Ruth Erskine’s Crosses is in some ways my favorite and in some ways my least favorite of the Chautauqua Girls books. Ruth struggles with religion, and her struggle is meaty and complicated and relatable. But it’s also kind of a struggle to read—because of her slow progress and numerous setbacks, and because most of the time you can see exactly what she’s doing wrong and how she could fix it. That’s a big thing for Pansy/Isabella Alden—the idea that it’s a lot easier to see other people’s mistakes than your own. And on one hand, that’s exactly the kind of complexity I enjoy reading about, and on the other it’s very frustrating. Read the rest of this entry ?
Posts Tagged ‘1870s’
The Chautauqua Girls at Home follows Flossy, Ruth, Marion and Eurie as they return home and attempt to live up to their new religious convictions. It’s full of the same kind of detailed soul-searching as Four Girls at Chautauqua, but it doesn’t have the first book’s neat arcs. Four Girls at Chautaqua was a very single-minded book. It had one task: to turn these four girls into Christians. This sequel has, probably, too much going on. Not that there’s anything I wanted left out—this is one of those books that’s packed with interesting things, but doesn’t give many of them enough space. Read the rest of this entry ?
I love a good conversion narrative. I think it’s because there’s no other context in which authors go so deep into their characters’ thought processes. Four Girls at Chautauqua is, like, 70% thought processes, and I really, really enjoyed it.
Yes, I have finally read a book by Pansy. I picked one of her books at random last week, and realized a chapter or two in that it was definitely the sequel to something. But I was already intrigued enough to want to start the series from the beginning rather than looking for something standalone to read instead. Read the rest of this entry ?
When Alisha recommended Jessie Fothergill’s The First Violin, she mentioned Patricia Brent, Spinster and the Williamsons. Based on that, I guess I was expecting something romcom-like. That is not what I got, but I wasn’t disappointed.
The First Violin is the story of May Wedderburn, the middle daughter of an English vicar. Adelaide, the oldest, is the strong-willed ambitious one, and Stella, the youngest, is smart and practical. May herself is dreamy, idealistic, and musical.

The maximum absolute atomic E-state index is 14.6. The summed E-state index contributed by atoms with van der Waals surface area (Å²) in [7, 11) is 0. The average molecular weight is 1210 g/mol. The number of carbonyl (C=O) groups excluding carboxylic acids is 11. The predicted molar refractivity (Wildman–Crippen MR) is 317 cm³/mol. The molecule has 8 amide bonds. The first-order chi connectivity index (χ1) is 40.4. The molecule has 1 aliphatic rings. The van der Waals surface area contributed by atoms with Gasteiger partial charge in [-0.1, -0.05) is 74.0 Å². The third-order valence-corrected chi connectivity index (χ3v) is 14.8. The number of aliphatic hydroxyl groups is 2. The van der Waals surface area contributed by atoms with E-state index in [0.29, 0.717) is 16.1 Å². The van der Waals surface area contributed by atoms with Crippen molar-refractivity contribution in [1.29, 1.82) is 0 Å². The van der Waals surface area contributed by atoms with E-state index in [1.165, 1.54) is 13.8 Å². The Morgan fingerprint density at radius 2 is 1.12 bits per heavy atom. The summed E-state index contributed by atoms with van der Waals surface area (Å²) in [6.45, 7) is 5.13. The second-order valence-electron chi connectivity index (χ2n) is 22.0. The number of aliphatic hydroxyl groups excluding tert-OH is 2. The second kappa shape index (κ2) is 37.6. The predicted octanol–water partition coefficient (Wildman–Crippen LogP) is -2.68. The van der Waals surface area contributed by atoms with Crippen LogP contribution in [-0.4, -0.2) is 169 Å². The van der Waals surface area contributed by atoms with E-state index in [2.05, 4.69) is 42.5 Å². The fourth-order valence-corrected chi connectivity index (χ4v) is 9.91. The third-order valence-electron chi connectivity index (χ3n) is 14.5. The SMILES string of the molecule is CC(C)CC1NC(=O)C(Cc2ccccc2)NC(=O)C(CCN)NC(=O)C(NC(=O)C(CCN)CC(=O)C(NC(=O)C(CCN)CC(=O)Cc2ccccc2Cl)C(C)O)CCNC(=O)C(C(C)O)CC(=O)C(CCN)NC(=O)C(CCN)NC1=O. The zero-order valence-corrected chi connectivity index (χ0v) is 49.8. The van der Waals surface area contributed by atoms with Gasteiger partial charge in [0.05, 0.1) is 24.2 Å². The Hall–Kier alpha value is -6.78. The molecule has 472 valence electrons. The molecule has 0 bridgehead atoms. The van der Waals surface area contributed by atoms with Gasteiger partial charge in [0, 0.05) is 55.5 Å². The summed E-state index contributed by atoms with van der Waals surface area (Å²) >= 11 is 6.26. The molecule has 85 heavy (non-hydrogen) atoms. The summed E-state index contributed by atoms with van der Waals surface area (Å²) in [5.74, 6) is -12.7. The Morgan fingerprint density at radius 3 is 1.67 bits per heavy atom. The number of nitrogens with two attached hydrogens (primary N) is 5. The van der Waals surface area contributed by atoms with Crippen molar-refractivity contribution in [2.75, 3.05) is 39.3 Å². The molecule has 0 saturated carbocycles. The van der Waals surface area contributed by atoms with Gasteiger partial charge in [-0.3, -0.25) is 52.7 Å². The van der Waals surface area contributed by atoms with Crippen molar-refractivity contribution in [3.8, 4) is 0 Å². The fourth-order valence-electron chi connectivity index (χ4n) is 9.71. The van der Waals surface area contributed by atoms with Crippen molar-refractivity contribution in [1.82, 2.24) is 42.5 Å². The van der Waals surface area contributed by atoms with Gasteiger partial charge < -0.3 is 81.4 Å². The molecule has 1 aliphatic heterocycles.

Her uneventful life is interrupted by the arrival of Sir Peter Le Marchant (wealthy, older, creepy as fuck). He wants to marry May, presumably so he can make her life miserable, but she wants nothing to do with him. She’s rescued by a neighbor, Miss Hallam, who is going to Germany to consult an eye doctor. She offers to bring May along as her companion and promises to arrange for singing lessons. Read the rest of this entry ?
There have been a lot of articles and blog posts floating around lately about what to read if you’re into Downton Abbey. One in particular, which talked about Elizabeth von Arnim apropos of one character giving a copy of Elizabeth and Her German Garden to another, made Evangeline at Edwardian Promenade say, “hey, what about Elinor Glyn?” Which, obviously, is the correct response to everything. And then I read it, and thought, “yeah, Elizabeth and her German Garden was popular when it came out in 1898, but would people really be trying to get each other to read a fifteen year-old(ish) novel by a German author during World War I?” And then we decided that we could probably come up with an excellent list of Edwardian and World War I-era fiction that tied in the Downton Abbey. And so we did.
It’s a pretty casual list, mostly composed of things we came up with off the tops of out heads, a bit of research on Evangeline’s part and a bit of flipping through advertisements on mine, so we’re making no claims to be exhaustive. If you have suggestions for additions to the list, leave a comment.
I have no idea why I decided to read this book. I clicked on a random author name on Project Gutenberg — Mary Murdoch Mason — and there was one title there — Mae Madden — and I thought, “that’s a lot of initial Ms,” and read it.
I’m not sure how much else I have to say about it.
Mae is a nineteen year old American girl traveling in Europe with her two brothers, her friend Edith, Edith’s mother, and Edith’s cousin Norman Mann, who is presumably named that so that Mae can have an additional initial M when they get married. But first she has to get entangled with a flirtatious Piedmontese officer.
The book is completely fine, I guess. The dialogue is a bit above average, and there are some nifty psychological bits, although I wish the book as a whole had been less down on the concept of young women having fun and taking care of themselves, but: fine. Totally, totally fine.
It’s difficult to know how to write this, because I’ve already read and written about The Leavenworth Case, and, as you may recall, I didn’t like it very much. But last month at BookBloggerCon, when it seemed sometimes like all anyone wanted to talk about was the art of acquiring review copies, I kept thinking about it.
I’d seen on The Bunburyist that Penguin had just put out a new edition of The Leavenworth Case, and that the cover was really attractive. So I guess it was a little bit because of the cover art, and a little bit because I felt like the book was worth revisiting, and a little bit because I wanted to see if someone would really send me a review copy, when all I’ve done in the past is recommend etexts. Read the rest of this entry ?